History of the Fairyland of Candles (Part 2)

By on May 23, 2018

This is the second in a three-part series of historical vignettes leading up the 175th Fairyland of Candles celebration on July 4th in the Lititz Springs Park.

Below is a historical timeline of the Fairyland of Candles:

1844
In only one year’s time, the Fairyland of Candles show grew from 400 to 1,000 candles. That year, one observer remarked “A serenading party of young men, Lancastrians, sang for us in place of our band who had given offense by deserting us and accepting an engagement in Lancaster.”

1893 (50th anniversary)
That year, the illumination of the candles began at 8 p.m. Held at the headend, it was a “splendid” sight to behold, with thousands of lights twinkling and sparkling in the darkness of the night. The revolving water wheels, each containing several dozen lights, was an especially impressive sight to behold.

In an ironic twist, in 1918, it was decided by park organizers to cease the fireworks portion of the 4th of July celebration that year. While no fireworks show took place that day, the fireworks did return the following year.

1894 (The premiere of the Ferris Wheel)
That year, the June 22 edition of the Lititz Record reported “It is the aim of the committee of arrangements to introduce new features, among which will be an imitation of the great Ferris wheel, which is to be operated by water power, and illuminated with colored fairy lamps. A light-house is to adorn the island in the stream opposite the Park House, and many colored fairy lamps will also ornament various parts of the grounds. The fireworks this year are to be composed of more set pieces, which are far preferable to the skyward shooting rockets and lights.”

1896 (The Harvest Home Celebration)
Because of the heavy rain and thunder that took place that year, the Independence Day celebration was postponed that year to July 8th. Once that day arrived, the sight of nasty weather continued to loom, but the town didn’t give up. Rather, they did something that year that has never been done before (and records indicate not since) the celebration would move to a third date, and take place Aug. 1. Due to the change in month, organizers decided to rename the event “The Harvest Home Celebration”. When the day arrived, the fireworks as well as the candle illumination took place to the delight of thousands who finally, after almost a month of waiting, got their 4th of July fix.

1900 (20th century millennium celebration)
Thunder and rain showers put an early end to the celebration that year, as the 4th of July was marked for the first time that century. The high winds coupled with the heavy rains washed away the candle fixtures, reducing them to useless pieces of twisted and broken lumber. Before the storm, it was reported that some unknown trickster set off a stick of dynamite near the Lititz Springs Hotel (now the General Sutter Hotel), which caused several of the glass window panes to shatter. After the storm passed, the committee members gathered and began to plan the postponed event which occurred the following Saturday. The illumination of the candles began at 8 p.m., with colored fairy lamps adorning the headend of the springs, but the electric light display which represented a star in red, white, and blue near at the head end at the pool was the highlight of the show. This new feature was constructed by M.M. Souders, a local electrician in Lititz.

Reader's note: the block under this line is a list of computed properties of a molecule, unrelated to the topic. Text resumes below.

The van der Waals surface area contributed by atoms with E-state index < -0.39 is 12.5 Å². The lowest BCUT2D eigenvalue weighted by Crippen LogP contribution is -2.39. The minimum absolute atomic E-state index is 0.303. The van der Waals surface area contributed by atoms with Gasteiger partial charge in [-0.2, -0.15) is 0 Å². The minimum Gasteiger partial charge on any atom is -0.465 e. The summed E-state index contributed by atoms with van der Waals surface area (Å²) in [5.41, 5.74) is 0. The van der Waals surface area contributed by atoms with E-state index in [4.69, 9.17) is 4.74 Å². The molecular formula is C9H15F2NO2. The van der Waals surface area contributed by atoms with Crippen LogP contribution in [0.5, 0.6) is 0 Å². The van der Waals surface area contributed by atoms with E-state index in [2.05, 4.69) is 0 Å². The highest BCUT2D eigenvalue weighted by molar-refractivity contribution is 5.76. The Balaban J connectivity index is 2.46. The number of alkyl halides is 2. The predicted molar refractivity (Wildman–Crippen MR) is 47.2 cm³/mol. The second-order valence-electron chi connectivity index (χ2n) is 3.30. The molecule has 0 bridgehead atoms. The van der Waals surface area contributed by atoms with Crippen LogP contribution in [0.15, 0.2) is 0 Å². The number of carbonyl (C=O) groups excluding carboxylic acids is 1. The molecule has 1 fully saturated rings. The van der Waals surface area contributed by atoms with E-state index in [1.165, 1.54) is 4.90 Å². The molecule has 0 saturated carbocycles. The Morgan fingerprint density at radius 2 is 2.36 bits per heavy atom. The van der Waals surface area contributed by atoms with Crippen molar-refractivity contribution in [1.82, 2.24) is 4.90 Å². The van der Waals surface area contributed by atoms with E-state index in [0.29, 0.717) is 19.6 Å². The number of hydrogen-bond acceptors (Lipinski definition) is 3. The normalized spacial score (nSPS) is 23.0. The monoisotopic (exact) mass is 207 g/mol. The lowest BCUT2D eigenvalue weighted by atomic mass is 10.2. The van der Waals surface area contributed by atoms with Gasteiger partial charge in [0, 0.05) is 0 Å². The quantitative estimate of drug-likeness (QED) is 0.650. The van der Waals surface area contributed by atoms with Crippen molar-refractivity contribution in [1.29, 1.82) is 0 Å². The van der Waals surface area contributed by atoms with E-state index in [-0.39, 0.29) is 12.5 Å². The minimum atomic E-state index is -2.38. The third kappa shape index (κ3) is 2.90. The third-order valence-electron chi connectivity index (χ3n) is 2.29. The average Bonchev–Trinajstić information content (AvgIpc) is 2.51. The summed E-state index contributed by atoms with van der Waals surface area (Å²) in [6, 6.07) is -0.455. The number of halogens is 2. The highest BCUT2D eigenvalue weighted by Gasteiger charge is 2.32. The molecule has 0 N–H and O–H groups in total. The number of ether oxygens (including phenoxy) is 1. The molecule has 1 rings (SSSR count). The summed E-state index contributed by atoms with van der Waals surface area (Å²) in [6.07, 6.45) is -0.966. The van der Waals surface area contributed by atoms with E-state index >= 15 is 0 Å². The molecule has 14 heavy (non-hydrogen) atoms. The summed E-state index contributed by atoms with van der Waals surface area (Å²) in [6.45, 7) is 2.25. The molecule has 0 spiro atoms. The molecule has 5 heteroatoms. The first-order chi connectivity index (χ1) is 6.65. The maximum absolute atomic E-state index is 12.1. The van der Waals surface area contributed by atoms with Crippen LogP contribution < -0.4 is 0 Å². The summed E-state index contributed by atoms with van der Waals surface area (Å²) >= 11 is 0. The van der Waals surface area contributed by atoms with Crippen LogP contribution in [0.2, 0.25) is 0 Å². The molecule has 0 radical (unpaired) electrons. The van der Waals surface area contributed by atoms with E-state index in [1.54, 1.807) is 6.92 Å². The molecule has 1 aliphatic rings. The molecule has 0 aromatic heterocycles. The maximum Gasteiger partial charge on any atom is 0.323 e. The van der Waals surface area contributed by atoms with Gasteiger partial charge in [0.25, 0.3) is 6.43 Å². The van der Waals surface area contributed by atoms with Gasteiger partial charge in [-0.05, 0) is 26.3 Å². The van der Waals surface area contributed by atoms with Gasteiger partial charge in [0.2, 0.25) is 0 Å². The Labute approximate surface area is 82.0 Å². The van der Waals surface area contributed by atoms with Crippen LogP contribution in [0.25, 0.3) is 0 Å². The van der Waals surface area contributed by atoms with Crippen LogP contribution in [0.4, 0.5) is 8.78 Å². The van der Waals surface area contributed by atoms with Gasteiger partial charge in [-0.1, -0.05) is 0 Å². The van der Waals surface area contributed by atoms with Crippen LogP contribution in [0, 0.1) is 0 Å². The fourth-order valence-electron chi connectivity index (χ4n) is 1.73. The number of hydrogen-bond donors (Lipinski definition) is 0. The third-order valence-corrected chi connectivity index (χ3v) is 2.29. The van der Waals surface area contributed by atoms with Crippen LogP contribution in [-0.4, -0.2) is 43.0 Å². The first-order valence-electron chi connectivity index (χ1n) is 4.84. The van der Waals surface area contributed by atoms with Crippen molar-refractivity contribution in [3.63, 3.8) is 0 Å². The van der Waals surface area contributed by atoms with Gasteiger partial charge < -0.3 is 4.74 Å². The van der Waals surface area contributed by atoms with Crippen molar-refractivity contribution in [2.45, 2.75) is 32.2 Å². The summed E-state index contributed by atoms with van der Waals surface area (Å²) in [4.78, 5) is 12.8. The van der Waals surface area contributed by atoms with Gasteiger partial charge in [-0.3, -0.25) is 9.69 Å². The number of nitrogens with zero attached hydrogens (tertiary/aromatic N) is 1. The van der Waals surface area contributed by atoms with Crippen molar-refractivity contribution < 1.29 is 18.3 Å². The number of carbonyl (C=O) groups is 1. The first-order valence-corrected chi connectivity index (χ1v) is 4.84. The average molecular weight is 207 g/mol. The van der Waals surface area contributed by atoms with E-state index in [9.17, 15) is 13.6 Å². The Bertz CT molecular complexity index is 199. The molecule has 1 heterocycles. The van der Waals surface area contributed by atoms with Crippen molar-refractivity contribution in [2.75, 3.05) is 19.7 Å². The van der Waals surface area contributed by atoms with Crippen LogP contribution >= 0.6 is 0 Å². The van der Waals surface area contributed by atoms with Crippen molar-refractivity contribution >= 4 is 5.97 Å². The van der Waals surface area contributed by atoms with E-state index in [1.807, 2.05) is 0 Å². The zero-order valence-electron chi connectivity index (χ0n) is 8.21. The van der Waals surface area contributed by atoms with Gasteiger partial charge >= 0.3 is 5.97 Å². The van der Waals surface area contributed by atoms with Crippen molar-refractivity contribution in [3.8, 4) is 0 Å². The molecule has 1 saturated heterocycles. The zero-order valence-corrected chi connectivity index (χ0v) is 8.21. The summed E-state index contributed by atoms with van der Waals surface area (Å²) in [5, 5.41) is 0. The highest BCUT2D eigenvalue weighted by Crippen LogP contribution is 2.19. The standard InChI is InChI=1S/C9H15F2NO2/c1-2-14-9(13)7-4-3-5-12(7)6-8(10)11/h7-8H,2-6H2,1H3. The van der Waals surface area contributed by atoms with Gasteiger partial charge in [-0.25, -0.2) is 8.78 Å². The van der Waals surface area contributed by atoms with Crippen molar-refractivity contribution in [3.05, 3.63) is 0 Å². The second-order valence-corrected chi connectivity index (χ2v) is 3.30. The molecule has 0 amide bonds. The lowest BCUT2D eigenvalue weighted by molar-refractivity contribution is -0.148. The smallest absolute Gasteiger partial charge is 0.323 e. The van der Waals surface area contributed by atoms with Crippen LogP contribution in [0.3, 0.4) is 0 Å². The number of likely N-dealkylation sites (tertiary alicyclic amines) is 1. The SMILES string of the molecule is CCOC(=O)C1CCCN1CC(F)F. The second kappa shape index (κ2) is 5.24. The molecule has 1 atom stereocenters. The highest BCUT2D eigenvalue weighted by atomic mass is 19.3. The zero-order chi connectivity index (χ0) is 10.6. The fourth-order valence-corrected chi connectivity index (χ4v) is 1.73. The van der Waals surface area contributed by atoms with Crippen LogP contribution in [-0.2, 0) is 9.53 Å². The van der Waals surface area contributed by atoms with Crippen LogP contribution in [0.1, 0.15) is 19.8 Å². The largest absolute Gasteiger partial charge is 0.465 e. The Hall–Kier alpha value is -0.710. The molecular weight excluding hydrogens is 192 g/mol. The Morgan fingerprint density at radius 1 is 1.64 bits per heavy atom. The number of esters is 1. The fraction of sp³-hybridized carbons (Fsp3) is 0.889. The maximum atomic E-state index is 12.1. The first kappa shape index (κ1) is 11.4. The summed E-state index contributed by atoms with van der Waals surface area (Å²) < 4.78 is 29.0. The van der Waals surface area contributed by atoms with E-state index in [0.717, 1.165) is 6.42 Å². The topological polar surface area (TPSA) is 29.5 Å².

1918 (75th Anniversary)
In an ironic twist, in 1918, it was decided by park organizers that the fireworks portion of the celebration would be eliminated that year. However, the illumination of the park was conducted as usual. At about 9 p.m., the grand lighting of the park with thousands of candles and Japanese lanterns began to light up the night. The candles were situated on wooden lattice work over the stream and above the grounds on the Ferris wheel. Additionally, the stream boasted a tower containing revolving pyramids. Every inch of the park was jammed with families eager to view it. A striking effect at the head end that year was 100 or more imitation water lilies with candles in the center of them which beautifully dotted the water. Despite having no fireworks show that year, the iconic display would return the following year, in 1919.

The Ferris Wheel 

Originally conceived and constructed by Frank B. Buch in the showroom of the S&H Grosh carriage shop, the famous structure made its debut on July 4th, 1894. Set up near the head end of the springs and powered by the stream’s flowing water, it carried 64 multi-colored glass cups containing specially-made small candles. Unfortunately, these cups seemed to be a bit TOO popular, as most of the original cups were stolen or vandalized, and the Ferris wheel was discontinued before long. However, during Lititz’s Bicentennial celebration in 1956, the Ferris wheel was restored and would make a comeback, and was placed in its old location along the stream. However, time was not good to the structure, and it eventually deteriorated. Utilizing the same pattern, Carl Martin would construct a new Ferris wheel, which was placed once again towards the head end of the park in 1992. Today, one cannot help but think of the Ferris wheel as an integral part of the Fairyland of Candles.

Making its debut on July 4th 1894, the Ferris wheel was conceived and constructed by Frank B. Buch inside the showroom of the S&H Grosh carriage shop in Lititz.

Stay tuned next month for the third and final installment in this series.

Cory Van Brookhoven is a staff writer for the Lititz Record Express. He welcomes your comments at cvanbrookhoven@lnpnews.com or 717-721-4423. 

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